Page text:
Tillman Pugh's summer odyssey to Cowlitz County will likely be a short one.
The Cowlitz Black Bears center fielder and leadoff man learned from a newspaper reporter midway through Tuesday's workout at David Story Field that he had been selected in Major League Baseball's amateur draft earlier in the day.
He was stunned. And honored.
"That's awesome," said Pugh, who was selected by the New York Mets in the 15th round (452nd overall pick). "I didn't know if I'd get drafted again. I am excited about the opportunity."
Pugh, a native of Oakland, Calif., was selected by the Seattle Mariners in the 16th round of last year's draft, but decided not to sign because he didn't think he was ready to play professional baseball.
"I wanted to stay another year in college and get closer to my degree (in kinesiology). Plus, I enjoyed college. I had lots of friends and I was close to home," said Pugh, who spent last season at Sonoma State University in Rohnert Park, Calif., located in the Napa Valley wine country, about an hour from Oakland.
"But now I feel like I am ready to sign and I'm very happy that I was picked. I feel like I am ready to pursue a pro career. We'll see what happens," he added. "It's always been my dream to play pro ball."
Pugh, 21, batted leadoff and started in center field in the Black Bears' first two games. He scored the first run in team history on Friday when he led off the bottom of the first inning with a walk and later scampered home on a single by Jason Mahood from the University of San Francisco.
The team is scheduled to host the Portland Stars in the third of three nonleague contests at 6:35 p.m. Wednesday before opening its West Coast League schedule at home against the Corvallis Knights on Friday.
Pugh, who is 6 feet and 190 pounds with blazing speed, said he will sign with New York "once everything has been talked over on both sides." He worked out for the Mets in Los Angeles earlier this year and said "things went really well."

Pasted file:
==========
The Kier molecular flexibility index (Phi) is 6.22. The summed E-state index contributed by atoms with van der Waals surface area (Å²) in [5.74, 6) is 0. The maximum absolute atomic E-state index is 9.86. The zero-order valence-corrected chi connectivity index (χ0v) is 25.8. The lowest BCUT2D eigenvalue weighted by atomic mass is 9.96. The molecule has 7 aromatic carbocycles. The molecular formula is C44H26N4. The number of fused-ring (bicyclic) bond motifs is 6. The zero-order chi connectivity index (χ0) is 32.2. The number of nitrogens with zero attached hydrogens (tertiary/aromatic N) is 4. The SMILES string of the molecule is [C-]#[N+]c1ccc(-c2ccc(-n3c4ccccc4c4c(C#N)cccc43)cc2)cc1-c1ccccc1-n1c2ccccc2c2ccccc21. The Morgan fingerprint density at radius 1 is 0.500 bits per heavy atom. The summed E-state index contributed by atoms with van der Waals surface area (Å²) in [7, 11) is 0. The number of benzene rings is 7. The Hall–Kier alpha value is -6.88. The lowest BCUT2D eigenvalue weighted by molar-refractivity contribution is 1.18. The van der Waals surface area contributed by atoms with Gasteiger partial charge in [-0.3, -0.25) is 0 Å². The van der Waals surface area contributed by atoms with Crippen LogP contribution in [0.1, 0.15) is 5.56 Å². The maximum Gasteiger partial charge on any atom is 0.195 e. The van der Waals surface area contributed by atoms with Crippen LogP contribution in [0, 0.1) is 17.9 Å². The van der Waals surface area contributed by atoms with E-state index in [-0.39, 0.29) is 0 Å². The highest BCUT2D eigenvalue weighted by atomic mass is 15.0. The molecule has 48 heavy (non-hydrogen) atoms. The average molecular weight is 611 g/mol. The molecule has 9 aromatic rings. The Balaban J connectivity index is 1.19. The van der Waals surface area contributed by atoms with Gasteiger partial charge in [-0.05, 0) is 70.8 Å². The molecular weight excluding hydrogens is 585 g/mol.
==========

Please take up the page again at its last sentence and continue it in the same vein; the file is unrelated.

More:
"They seemed impressed," he said. "They told me to stay in touch."
Pugh signed with Arizona State University out of high school and helped the Sun Devils to the Pac-10 Conference title. He spent the following season at GateWay Community College in Phoenix and batted .333 for the Geckos, with the Mariners taking him in the 16th round a month later.
He then transferred closer to home at Sonoma State, where he redshirted last season.
Black Bears head coach Bryson LeBlanc jokingly told Pugh at Tuesday's workout that he would serve as his agent in negotiations with the Mets.
"After two months, I'd screw everything up and he'd get to play the whole season with us," LeBlanc said with a laugh. "I haven't talked to him a lot about it yet, but I hope Tillman gets what Tillman wants. I know I'm being selfish, but we'd love for him to stay here and play. But getting drafted ... that's every kid's dream.
"Tillman can swing it. He's got bat speed, he can run and he can flat-out go get the ball," LeBlanc added. "He's pretty good, without a doubt. And when I say he's pretty good, that's an understatement."
Pugh said he hasn't had time to see much of Longview-Kelso since arriving last week. He landed with the Black Bears after sending out letters and e-mails to several summer college leagues.
"I didn't have a team to play for this summer, so I made some contacts and explained my situation," he said. "The president of this league (West Coast League president Ken Wilson) e-mailed me back and said he had a spot for me."
If he signs with the Mets soon, Pugh won't have an opportunity to try his hand at fishing in Lake Sacajawea.
"My host family said they'd take me down there," he said. "On Monday, we drove to Vancouver and went to the mall, but that's about all I've done so far except play baseball. I like it here, though. I'm happy to be here."
Even if his stay might be cut short by a once-in-a-lifetime opportunity.